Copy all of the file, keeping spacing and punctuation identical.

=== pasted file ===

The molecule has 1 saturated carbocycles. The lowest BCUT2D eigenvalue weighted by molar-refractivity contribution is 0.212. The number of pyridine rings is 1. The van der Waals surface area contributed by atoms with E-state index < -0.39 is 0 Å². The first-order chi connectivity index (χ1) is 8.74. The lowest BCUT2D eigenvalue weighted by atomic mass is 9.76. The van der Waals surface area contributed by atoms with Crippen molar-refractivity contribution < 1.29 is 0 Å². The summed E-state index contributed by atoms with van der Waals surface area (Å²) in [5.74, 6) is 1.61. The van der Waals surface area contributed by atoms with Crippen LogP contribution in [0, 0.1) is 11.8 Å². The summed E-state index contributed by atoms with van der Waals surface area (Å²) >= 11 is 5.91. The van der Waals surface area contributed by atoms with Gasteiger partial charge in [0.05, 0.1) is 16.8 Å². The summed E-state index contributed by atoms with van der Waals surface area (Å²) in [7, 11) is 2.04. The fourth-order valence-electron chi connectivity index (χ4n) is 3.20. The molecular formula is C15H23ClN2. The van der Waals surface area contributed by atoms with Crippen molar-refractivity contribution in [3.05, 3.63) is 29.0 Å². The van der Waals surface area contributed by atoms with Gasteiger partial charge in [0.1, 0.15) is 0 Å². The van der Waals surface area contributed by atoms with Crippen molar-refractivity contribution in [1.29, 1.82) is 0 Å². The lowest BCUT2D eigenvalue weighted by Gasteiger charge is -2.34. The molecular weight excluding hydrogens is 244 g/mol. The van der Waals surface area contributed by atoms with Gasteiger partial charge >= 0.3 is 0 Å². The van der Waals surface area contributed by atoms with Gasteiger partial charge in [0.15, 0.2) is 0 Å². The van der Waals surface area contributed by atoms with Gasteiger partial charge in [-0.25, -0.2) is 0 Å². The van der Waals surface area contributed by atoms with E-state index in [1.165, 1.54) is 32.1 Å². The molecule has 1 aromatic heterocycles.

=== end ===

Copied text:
The molecule has 1 saturated carbocycles. The lowest BCUT2D eigenvalue weighted by molar-refractivity contribution is 0.212. The number of pyridine rings is 1. The van der Waals surface area contributed by atoms with E-state index < -0.39 is 0 Å². The first-order chi connectivity index (χ1) is 8.74. The lowest BCUT2D eigenvalue weighted by atomic mass is 9.76. The van der Waals surface area contributed by atoms with Crippen molar-refractivity contribution < 1.29 is 0 Å². The summed E-state index contributed by atoms with van der Waals surface area (Å²) in [5.74, 6) is 1.61. The van der Waals surface area contributed by atoms with Crippen LogP contribution in [0, 0.1) is 11.8 Å². The summed E-state index contributed by atoms with van der Waals surface area (Å²) >= 11 is 5.91. The van der Waals surface area contributed by atoms with Gasteiger partial charge in [0.05, 0.1) is 16.8 Å². The summed E-state index contributed by atoms with van der Waals surface area (Å²) in [7, 11) is 2.04. The fourth-order valence-electron chi connectivity index (χ4n) is 3.20. The molecular formula is C15H23ClN2. The van der Waals surface area contributed by atoms with Crippen molar-refractivity contribution in [3.05, 3.63) is 29.0 Å². The van der Waals surface area contributed by atoms with Gasteiger partial charge in [0.1, 0.15) is 0 Å². The van der Waals surface area contributed by atoms with Crippen molar-refractivity contribution in [1.29, 1.82) is 0 Å². The lowest BCUT2D eigenvalue weighted by Gasteiger charge is -2.34. The molecular weight excluding hydrogens is 244 g/mol. The van der Waals surface area contributed by atoms with Gasteiger partial charge >= 0.3 is 0 Å². The van der Waals surface area contributed by atoms with Gasteiger partial charge in [0.15, 0.2) is 0 Å². The van der Waals surface area contributed by atoms with Gasteiger partial charge in [-0.25, -0.2) is 0 Å². The van der Waals surface area contributed by atoms with E-state index in [1.165, 1.54) is 32.1 Å². The molecule has 1 aromatic heterocycles.